The scene opens on a woman with unfortunate hair and three dogs. Someone takes potshots at her and attempts to break into her house. A police officer moves in with her for her protection. Pretty soon, the intensity of their situation fuels their love story, and before you know it, they’ve skipped about three to five months of intimacy and they love one another. Both bad Bradleys are caught and the officer gets her yet another dog. I actually like him; many heroes have a mental capacity that is best characterized by a sledgehammer falling down a deep well. This guy has enough self-knowledge to know why he is avoiding love – and then tells the green-haired heroine about it. Granted, he yells and then stomps off, but the air is cleared.

Best word in the book: Nadir. It is both an astronomical term and one used to talk about the lowest ebb. Example: “Having prolonged dental surgery was the nadir of my Tuesday.”


Yes Please, Amy Pohler

Title of Blog Post: No Really, I’m a Terrible Person

Amy Pohler is the fairy godmother of comedy. She’s wicked, she’s wicked funny – and it’s generally accepted that she is lovely. Amy Pohler wrote her book to convince us otherwise. She finished college and went into comedy, assuring her parents she could waitress anywhere! (After they’d remortgaged their house, twice.) She has a nearly compunctual need to snoop in other people’s houses, rifling through the drawers. She once participated in a mean SNL skit that demeaned disabled people. She also has straightforward, harsh opinions on most drugs, driving while drunk, and her own appearance after a bad weekend. Certainly, I believe that she’s not Leslie Knope all the time, but the picture she paints of herself is honest – not mean. We are all dredging up awful parts of ourselves all of the time, biases we didn’t know we had. However, most of us are not packaging these nasty things with “World Famous Sex Advice” or lists on why phones are terrible for our lives. That’s the unhinged but brilliant Pohler edge.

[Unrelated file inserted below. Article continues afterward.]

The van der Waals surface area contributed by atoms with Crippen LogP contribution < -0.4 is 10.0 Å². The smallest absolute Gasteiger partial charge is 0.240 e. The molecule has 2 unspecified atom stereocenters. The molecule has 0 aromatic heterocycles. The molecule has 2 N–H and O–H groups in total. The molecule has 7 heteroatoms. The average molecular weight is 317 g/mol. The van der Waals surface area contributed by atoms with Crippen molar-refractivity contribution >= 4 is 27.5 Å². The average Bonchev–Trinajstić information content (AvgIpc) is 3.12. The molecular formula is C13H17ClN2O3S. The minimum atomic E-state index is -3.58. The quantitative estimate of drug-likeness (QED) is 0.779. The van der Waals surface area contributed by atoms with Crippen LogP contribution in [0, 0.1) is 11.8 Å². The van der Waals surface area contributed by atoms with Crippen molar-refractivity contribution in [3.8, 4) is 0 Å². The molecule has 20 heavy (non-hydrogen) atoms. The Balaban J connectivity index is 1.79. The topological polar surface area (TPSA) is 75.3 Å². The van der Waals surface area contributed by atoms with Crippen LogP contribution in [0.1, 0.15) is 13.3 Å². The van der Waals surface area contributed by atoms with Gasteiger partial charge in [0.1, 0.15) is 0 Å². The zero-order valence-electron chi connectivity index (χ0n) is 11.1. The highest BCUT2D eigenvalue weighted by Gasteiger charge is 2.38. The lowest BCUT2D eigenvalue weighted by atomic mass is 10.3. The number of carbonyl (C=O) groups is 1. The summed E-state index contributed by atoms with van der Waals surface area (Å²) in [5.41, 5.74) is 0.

Best quote of the book: “Who doesn’t love self-righteous anger? It’s great. When I yell at dads drinking coffee and looking at their phones at the playground while their seven-year-olds play on the preschool monkey bars, I feel like I am truly alive.” (66)

The Upper Lip

It is a truth universally acknowledged that men with mustaches are immensely creepy. Any woman will cringe at the thought of dating a mustachioed man, either because of the onerous experience of kissing or because a mustache generally comes complete with a windowless paneled van.

There are few men who can pull of a mustache, and most of them are very extremely dead. For instance:

Please note this fellow only pulls it off because he exudes such confidence.

Tropes: a perfect #20.

Any book written recently – say, in 2005, should know this rule.

Mustaches = doesn’t brush his teeth.
Mustaches = lives with his mother and has never done laundry.
Mustaches = strange sexual preferences.
Mustaches = sticks you with the bill.
Mustaches = pedophile.

(But sure, he could be a totally nice guy.)

(But really. Watch your drink. He’s also a Cosby fan.)

The Trouble with Valentine’s Day by Rachel Gibson features two men: our hero, Mr. Thor and our heroine’s grandfather. Both men have mustaches, and the heroine, The Dudette, maintains the stubborn will not to connect those two dots. It’s creepy. Like, creepier than two separate mustaches. Maybe it’s as creepy as four mustaches. We need to iron out a metric; I have my best people on it.

What’s more, Mr. Thor has what is repeatedly called a ‘Fu Manchu’ mustache. What immediately comes up on a Google Images search is this:

Mr. Thor is, of course, white, so I can only assume that what Gibson means is:

…Not much better.

(Don’t look into his eyes for too long, or you won’t sleep tonight.)